New cathedral, old traditions showcased at Greek Fest
Most parishioners at Annunciation Greek Orthodox Cathedral haven’t stepped foot inside their church for more than 18 months. Instead, they’ve spent Sunday mornings at the gymnasium next door as the historic building was rebuilt.
Church members and Houstonians of all faiths were welcomed back inside the completed cathedral this weekend as part of the Original Greek Festival, which Annunciation has hosted every year since 1968.
Its doors officially opened Sept. 30, and the festival served as an informal introduction to the community.
“Change is hard, but everyone has been so pleased with the way it turned out,” said Dana Kantalis, a board member on the festival committee. “The more things changed, the more they stayed a little bit of the same.”
Nearly the entire building was torn down and rebuilt to hold twice as many parishioners, but iconography, stained glass, chandeliers and other precious elements of the church were preserved and restored. Kantalis said many of the church’s oldest members said it still feels like home.
The stairs leading to the balcony were a little creaky, Kantalis said, but the main reason parishioners voted for the restoration was the congregation’s growth. About 1,000 people called themselves members, but the old cathedral, built in 1950, could only hold about 475.
Now, the cathedral is twice as large and can hold more than 900 people.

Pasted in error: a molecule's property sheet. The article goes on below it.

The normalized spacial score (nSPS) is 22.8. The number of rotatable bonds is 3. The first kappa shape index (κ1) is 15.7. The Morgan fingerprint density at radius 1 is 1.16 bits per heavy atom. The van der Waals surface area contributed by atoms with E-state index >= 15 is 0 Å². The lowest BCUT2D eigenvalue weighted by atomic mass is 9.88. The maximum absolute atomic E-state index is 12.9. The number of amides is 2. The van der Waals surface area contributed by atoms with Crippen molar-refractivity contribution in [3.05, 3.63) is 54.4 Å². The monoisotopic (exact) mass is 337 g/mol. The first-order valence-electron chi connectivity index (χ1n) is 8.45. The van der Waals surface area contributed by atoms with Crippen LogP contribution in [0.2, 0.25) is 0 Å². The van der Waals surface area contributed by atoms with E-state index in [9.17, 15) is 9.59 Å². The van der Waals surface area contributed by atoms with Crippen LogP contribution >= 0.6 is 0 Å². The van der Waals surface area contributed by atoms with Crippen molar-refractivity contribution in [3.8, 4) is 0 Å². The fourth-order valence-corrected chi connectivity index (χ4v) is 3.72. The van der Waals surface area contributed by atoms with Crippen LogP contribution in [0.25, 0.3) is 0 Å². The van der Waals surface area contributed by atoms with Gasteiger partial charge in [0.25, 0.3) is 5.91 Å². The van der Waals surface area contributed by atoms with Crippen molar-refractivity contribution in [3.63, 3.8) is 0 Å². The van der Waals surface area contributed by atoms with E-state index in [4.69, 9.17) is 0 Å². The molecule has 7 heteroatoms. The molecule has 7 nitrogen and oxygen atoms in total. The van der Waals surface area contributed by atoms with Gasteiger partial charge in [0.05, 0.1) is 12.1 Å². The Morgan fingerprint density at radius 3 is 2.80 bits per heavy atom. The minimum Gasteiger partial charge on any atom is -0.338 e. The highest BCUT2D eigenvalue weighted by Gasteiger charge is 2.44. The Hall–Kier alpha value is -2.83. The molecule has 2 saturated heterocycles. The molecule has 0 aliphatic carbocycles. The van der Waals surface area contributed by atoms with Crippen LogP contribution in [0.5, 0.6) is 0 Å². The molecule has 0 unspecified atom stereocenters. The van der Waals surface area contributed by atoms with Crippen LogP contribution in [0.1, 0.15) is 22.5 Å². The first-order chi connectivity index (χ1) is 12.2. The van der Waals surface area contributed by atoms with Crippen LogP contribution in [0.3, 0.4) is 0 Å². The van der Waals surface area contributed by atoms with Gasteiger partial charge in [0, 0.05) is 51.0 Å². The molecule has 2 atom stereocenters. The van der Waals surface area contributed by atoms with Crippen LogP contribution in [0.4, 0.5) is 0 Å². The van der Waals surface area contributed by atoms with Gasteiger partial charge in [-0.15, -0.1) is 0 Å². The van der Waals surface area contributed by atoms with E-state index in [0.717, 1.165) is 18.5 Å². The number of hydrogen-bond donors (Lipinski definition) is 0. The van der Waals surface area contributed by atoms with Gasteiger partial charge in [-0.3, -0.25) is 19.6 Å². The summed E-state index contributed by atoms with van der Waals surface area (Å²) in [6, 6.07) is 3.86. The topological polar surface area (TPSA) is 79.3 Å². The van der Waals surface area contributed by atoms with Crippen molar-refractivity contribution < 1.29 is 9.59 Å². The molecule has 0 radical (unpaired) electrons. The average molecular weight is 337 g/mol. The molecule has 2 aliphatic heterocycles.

“For any normal Sunday, it got to be kind of crowded. Then you had a major church event, like Easter, for example, or Christmas,” said Paul Voinis, 81, a lifelong member of Annunciation. He also served on the committee that ran the church expansion. “We’d have to accommodate people by closed circuit TV, or we moved to the gymnasium so we could accommodate a crowd. It finally reached a point where there was a can-do attitude: ‘Let’s do it.’”
Growth mandates expansion
Annunciation’s expansion comes at a time when the church’s members are reaching into the fourth generation. A group of Greek immigrants founded Annunciation in 1917, meeting in a small wooden building downtown, across from where City Hall now sits.
Voinis’ father, Nick Voinis, was one of those original members. He emigrated from Patmos, a Greek island, to the United States via Ellis Island in 1911 and moved to Houston when he was 15 years old.
“At that time, the membership was all immigrants,” Voinis said. “They came from some of the same places in Greece — like Patmos, for example, had a seemingly large number that immigrated to Houston. They settled like immigrants usually do, among their friends, to meet the challenge of the new land.”
Many of Houston’s Greek immigrants settled near Houston Avenue and Alamo Street in the Sixth Ward, he said. After a few decades downtown, much of the congregation had moved west, and they voted to move the church with them to its current location at 3511 Yoakum.
The festival has history, too — its first official year of introducing Greek food, dance and religion to others in Houston was 1968.
“The previous year, 1967, was our 50th anniversary, and we had an affair at the church, a celebration,” Voinis said. “One night was called ‘Greek Night,’ and we had dancing and food. And we decided to make that the festival.”
The Greek culture in the church — so strong when Annunciation was founded — has diluted somewhat over the years as the founding families’ grandchildren and great-grandchildren move away, adopt other faiths or fail to learn the Greek language.